International Film Festival of Kerala, commencing on December 06, promises a rich visual treat for discerning cineastes.

The 18th International Film Festival of Kerala (IFFK) begins on December 06 in Thiruvananthapuram. This festival is a toast to the happy yet complex commingling of the local and the global, the aesthetic and the political, intensely personal and vibrantly public domains, of art and the multifarious networks of production, circulation and consumption.

Each film festival is not just an eclectic gathering of cinephiles, it is a cultural statement of what a nation/state and its people seek to highlight as their dominant concerns and how they come to understand and prioritise the private and the personal in a medium as public and political as cinema.

As every year, the IFFK offers a bouquet of films that caters to varied and variant tastes, celebrating the cinematic image which is itself an ensemble of multiplicity. What sets apart this film festival from other festivals in India and abroad is definitely an ideological investment in films from Asia, Africa, and Latin America, highlighting key areas of Third Cinema like cultural transformations and social change in developing countries and the relationship between avant-garde cinema and the masses.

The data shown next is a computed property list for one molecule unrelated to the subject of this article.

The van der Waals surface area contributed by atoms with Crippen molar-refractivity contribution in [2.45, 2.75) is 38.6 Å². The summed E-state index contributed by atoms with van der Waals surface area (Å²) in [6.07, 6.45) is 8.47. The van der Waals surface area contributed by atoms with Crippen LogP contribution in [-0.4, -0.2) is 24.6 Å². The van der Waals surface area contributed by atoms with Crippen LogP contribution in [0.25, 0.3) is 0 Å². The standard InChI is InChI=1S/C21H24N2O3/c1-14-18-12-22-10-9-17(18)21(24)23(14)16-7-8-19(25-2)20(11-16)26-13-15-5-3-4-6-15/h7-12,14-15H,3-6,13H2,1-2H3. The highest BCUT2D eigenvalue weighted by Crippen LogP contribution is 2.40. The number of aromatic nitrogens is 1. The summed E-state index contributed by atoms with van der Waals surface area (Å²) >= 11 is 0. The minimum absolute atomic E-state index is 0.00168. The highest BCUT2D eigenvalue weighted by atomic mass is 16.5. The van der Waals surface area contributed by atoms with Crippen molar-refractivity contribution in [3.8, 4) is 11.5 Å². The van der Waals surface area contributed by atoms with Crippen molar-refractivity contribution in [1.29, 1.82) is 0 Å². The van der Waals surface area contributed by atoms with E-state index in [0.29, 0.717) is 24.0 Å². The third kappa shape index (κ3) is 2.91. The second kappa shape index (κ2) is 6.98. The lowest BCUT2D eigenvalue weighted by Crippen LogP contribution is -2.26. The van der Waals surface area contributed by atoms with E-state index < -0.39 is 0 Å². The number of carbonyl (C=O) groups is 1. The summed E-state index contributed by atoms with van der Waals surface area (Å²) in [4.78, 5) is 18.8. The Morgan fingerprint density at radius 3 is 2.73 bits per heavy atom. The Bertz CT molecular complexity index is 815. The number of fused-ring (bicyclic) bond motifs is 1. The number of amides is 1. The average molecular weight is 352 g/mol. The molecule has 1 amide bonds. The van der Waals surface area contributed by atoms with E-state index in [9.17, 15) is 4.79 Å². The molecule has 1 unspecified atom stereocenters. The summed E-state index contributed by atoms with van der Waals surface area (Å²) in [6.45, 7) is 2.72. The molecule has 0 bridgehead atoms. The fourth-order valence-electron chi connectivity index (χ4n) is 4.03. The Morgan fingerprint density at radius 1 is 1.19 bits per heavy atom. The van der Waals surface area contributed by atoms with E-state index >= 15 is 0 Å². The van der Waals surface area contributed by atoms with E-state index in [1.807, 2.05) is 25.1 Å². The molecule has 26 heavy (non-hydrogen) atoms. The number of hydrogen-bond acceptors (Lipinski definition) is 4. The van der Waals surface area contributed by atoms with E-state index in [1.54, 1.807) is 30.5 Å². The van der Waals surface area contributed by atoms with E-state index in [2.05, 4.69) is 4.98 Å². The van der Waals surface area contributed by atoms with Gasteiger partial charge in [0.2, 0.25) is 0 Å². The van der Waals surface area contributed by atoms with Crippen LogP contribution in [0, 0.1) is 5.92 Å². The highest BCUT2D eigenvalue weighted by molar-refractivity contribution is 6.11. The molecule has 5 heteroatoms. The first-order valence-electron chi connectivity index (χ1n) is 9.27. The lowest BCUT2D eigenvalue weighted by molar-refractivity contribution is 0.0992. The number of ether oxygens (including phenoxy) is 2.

It is in this context that the seven Nigerian films portraying Africa’s mythic, political and cultural landscapes encompassing folk traditions, ancient lore and contemporary social paradoxes become so important in the ‘Country Focus’ section.

The ‘New Asian Cinema’ package has movies from Singapore, China, Indonesia, Thailand and Taiwan which vouch for the spell that melodramas continue to cast on most societies in Asia and the dynamics of modernisation vis-à-vis the family, religion and community in such cultures which seem to be the focus of much of the popular concerns of cinema in Asia.

The eight films from different Latin American off beat directors in the ‘Street Film Making from Latin America’ become a signature highlight of the festival, given the kind of interest that is evinced by our own youngsters who are attempting to make new cinema on shoe string budgets.